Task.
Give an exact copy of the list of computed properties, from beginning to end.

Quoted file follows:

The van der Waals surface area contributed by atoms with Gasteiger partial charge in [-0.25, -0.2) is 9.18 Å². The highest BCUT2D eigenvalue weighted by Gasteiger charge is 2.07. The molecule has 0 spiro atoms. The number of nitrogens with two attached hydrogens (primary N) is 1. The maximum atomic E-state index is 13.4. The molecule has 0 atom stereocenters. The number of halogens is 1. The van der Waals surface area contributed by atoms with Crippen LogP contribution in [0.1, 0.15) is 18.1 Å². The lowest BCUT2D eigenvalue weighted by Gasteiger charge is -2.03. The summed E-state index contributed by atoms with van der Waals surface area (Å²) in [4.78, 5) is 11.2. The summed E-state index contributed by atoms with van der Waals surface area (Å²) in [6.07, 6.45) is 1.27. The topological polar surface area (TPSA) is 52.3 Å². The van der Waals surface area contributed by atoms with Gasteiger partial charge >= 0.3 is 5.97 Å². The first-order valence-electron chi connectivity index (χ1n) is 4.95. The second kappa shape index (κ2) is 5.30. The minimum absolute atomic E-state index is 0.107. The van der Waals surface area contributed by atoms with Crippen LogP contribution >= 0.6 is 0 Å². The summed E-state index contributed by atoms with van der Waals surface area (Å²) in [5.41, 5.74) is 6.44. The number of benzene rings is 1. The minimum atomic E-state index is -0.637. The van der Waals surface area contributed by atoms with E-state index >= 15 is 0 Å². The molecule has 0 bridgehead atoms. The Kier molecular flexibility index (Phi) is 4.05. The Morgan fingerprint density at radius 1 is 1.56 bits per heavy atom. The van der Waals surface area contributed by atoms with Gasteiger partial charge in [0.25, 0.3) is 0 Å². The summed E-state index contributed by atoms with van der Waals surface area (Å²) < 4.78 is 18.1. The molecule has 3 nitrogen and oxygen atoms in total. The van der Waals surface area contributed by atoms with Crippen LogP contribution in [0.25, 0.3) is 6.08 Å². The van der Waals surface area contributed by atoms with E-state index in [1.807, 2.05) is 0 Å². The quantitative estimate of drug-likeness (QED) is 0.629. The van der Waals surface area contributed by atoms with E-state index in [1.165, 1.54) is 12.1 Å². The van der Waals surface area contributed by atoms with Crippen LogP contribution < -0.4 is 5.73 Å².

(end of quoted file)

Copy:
The van der Waals surface area contributed by atoms with Gasteiger partial charge in [-0.25, -0.2) is 9.18 Å². The highest BCUT2D eigenvalue weighted by Gasteiger charge is 2.07. The molecule has 0 spiro atoms. The number of nitrogens with two attached hydrogens (primary N) is 1. The maximum atomic E-state index is 13.4. The molecule has 0 atom stereocenters. The number of halogens is 1. The van der Waals surface area contributed by atoms with Crippen LogP contribution in [0.1, 0.15) is 18.1 Å². The lowest BCUT2D eigenvalue weighted by Gasteiger charge is -2.03. The summed E-state index contributed by atoms with van der Waals surface area (Å²) in [4.78, 5) is 11.2. The summed E-state index contributed by atoms with van der Waals surface area (Å²) in [6.07, 6.45) is 1.27. The topological polar surface area (TPSA) is 52.3 Å². The van der Waals surface area contributed by atoms with Gasteiger partial charge >= 0.3 is 5.97 Å². The first-order valence-electron chi connectivity index (χ1n) is 4.95. The second kappa shape index (κ2) is 5.30. The minimum absolute atomic E-state index is 0.107. The van der Waals surface area contributed by atoms with Crippen LogP contribution >= 0.6 is 0 Å². The summed E-state index contributed by atoms with van der Waals surface area (Å²) in [5.41, 5.74) is 6.44. The number of benzene rings is 1. The minimum atomic E-state index is -0.637. The van der Waals surface area contributed by atoms with E-state index >= 15 is 0 Å². The molecule has 0 bridgehead atoms. The Kier molecular flexibility index (Phi) is 4.05. The Morgan fingerprint density at radius 1 is 1.56 bits per heavy atom. The van der Waals surface area contributed by atoms with Gasteiger partial charge in [0.25, 0.3) is 0 Å². The summed E-state index contributed by atoms with van der Waals surface area (Å²) < 4.78 is 18.1. The molecule has 3 nitrogen and oxygen atoms in total. The van der Waals surface area contributed by atoms with Crippen LogP contribution in [0.25, 0.3) is 6.08 Å². The van der Waals surface area contributed by atoms with E-state index in [1.807, 2.05) is 0 Å². The quantitative estimate of drug-likeness (QED) is 0.629. The van der Waals surface area contributed by atoms with E-state index in [1.165, 1.54) is 12.1 Å². The van der Waals surface area contributed by atoms with Crippen LogP contribution < -0.4 is 5.73 Å².